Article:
It is public knowledge that the preventive and mandatory social distancing established by Presidential Decree No. 297/2020 due to the COVID-19 (Coronavirus) pandemic limits the mobility of people in Argentina and affects operative issues related to the execution of documents, including contracts.

With technology as a key ally and due to the inability to execute documents or contracts on site, it is worth mentioning that digital signatures have been regulated in Argentina by section 288 of the Argentine Civil and Commercial Code, the Digital Signature Law No. 25,506 (the “Digital Signature Law”), as regulated by Decree No. 182/2019.

The Digital Signature Law provides for two different signatures: (i) digital signatures (section 2 of the Digital Signature Law) and (ii) electronic signatures (section 5 of the Digital Signature Law).

A digital signature is the result of applying mathematic procedures to a digital document with information known to the signatory only, information which will later be verified by a third party (certifying licensee) licensed to verify digital signatures.

The requirements for a digital signature to be valid are set forth in section 9 of the Digital Signature Law. In order to use an Argentine digital signature, the signatory must be previously registered with a certifying licensee (by means of a personal interview that requires a scheduled appointment). In turn, the certifying licensee must be previously authorized by the Argentine Government.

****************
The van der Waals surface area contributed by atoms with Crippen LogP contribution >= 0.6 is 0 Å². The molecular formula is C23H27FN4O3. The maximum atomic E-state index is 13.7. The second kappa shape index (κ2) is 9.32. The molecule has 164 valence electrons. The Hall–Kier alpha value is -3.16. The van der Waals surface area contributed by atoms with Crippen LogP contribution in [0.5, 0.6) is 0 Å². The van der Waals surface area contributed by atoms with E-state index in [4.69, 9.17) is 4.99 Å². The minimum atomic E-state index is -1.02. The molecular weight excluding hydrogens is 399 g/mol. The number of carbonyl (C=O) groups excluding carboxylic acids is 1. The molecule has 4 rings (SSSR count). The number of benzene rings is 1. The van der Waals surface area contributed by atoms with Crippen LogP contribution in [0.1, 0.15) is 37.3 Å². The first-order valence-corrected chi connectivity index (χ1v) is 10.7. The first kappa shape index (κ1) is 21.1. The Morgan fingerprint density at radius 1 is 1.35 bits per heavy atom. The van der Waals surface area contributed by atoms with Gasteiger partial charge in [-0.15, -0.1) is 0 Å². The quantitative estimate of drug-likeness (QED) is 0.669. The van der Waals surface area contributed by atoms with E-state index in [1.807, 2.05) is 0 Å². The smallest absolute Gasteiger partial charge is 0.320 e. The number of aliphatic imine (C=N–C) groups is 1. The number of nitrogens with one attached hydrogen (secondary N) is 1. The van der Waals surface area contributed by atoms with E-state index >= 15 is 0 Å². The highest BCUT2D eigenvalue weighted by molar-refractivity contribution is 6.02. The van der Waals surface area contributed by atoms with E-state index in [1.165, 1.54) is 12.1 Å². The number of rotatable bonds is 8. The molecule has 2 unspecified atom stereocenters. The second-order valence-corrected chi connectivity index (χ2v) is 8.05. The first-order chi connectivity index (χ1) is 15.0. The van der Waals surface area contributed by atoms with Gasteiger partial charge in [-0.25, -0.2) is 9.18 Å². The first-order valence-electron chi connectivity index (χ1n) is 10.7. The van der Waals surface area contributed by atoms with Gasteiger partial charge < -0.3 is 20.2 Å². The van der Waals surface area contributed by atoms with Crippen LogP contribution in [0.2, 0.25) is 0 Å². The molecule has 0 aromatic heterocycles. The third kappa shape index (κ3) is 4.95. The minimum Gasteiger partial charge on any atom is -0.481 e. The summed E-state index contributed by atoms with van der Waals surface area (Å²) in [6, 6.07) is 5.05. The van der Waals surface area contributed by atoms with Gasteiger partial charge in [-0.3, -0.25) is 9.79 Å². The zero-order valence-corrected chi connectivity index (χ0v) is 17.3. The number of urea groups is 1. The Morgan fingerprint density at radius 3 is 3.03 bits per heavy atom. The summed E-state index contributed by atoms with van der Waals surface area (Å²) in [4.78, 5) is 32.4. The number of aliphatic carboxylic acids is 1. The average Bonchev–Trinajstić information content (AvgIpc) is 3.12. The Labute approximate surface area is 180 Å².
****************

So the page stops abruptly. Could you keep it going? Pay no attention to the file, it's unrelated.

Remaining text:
An electronic signature is any electronic data associated to other electronic data produced by a signatory in order to identify itself that does not meet all the requirements of a digital signature.

Electronic documents signed with a digital signature are presumed to have been signed by the signatory. The enforceability of electronic documents signed with electronic signatures is weaker, as the enforcing party will be required to prove the authorship of the signature.

Although both tools are extremely useful to continue with business activity during the pandemic, if a party denies the authorship of an electronic signature, the enforcing party will be required to prove the validity of that signature.

Those digital tools are additional alternatives to execute documents.

Should you need further advice on the requirements to execute documents remotely using alternative methods, please do not hesitate to contact Juan Pablo Bove, Federico Otero, Julián Razumny, Pablo Tarantino, or Agustín Griffi, or also